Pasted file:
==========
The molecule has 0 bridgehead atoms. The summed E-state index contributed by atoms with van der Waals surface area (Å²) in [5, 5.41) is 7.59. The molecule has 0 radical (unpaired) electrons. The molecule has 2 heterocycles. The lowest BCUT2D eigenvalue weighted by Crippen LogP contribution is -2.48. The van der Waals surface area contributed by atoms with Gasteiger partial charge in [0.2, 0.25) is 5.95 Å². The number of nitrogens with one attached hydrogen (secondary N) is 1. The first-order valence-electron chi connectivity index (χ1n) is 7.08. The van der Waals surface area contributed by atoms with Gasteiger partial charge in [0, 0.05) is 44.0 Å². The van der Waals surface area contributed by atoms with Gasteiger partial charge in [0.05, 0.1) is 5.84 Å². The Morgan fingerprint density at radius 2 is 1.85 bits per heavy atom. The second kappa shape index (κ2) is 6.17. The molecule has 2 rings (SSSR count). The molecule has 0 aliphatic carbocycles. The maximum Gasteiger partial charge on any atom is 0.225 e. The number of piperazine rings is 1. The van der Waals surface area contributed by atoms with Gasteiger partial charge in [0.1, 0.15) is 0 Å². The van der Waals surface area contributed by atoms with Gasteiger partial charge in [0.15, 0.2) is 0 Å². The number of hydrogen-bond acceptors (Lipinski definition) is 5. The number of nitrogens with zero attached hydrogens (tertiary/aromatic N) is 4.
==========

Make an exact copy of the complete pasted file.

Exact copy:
The molecule has 0 bridgehead atoms. The summed E-state index contributed by atoms with van der Waals surface area (Å²) in [5, 5.41) is 7.59. The molecule has 0 radical (unpaired) electrons. The molecule has 2 heterocycles. The lowest BCUT2D eigenvalue weighted by Crippen LogP contribution is -2.48. The van der Waals surface area contributed by atoms with Gasteiger partial charge in [0.2, 0.25) is 5.95 Å². The number of nitrogens with one attached hydrogen (secondary N) is 1. The first-order valence-electron chi connectivity index (χ1n) is 7.08. The van der Waals surface area contributed by atoms with Gasteiger partial charge in [0, 0.05) is 44.0 Å². The van der Waals surface area contributed by atoms with Gasteiger partial charge in [0.05, 0.1) is 5.84 Å². The Morgan fingerprint density at radius 2 is 1.85 bits per heavy atom. The second kappa shape index (κ2) is 6.17. The molecule has 2 rings (SSSR count). The molecule has 0 aliphatic carbocycles. The maximum Gasteiger partial charge on any atom is 0.225 e. The number of piperazine rings is 1. The van der Waals surface area contributed by atoms with Gasteiger partial charge in [0.1, 0.15) is 0 Å². The van der Waals surface area contributed by atoms with Gasteiger partial charge in [0.15, 0.2) is 0 Å². The number of hydrogen-bond acceptors (Lipinski definition) is 5. The number of nitrogens with zero attached hydrogens (tertiary/aromatic N) is 4.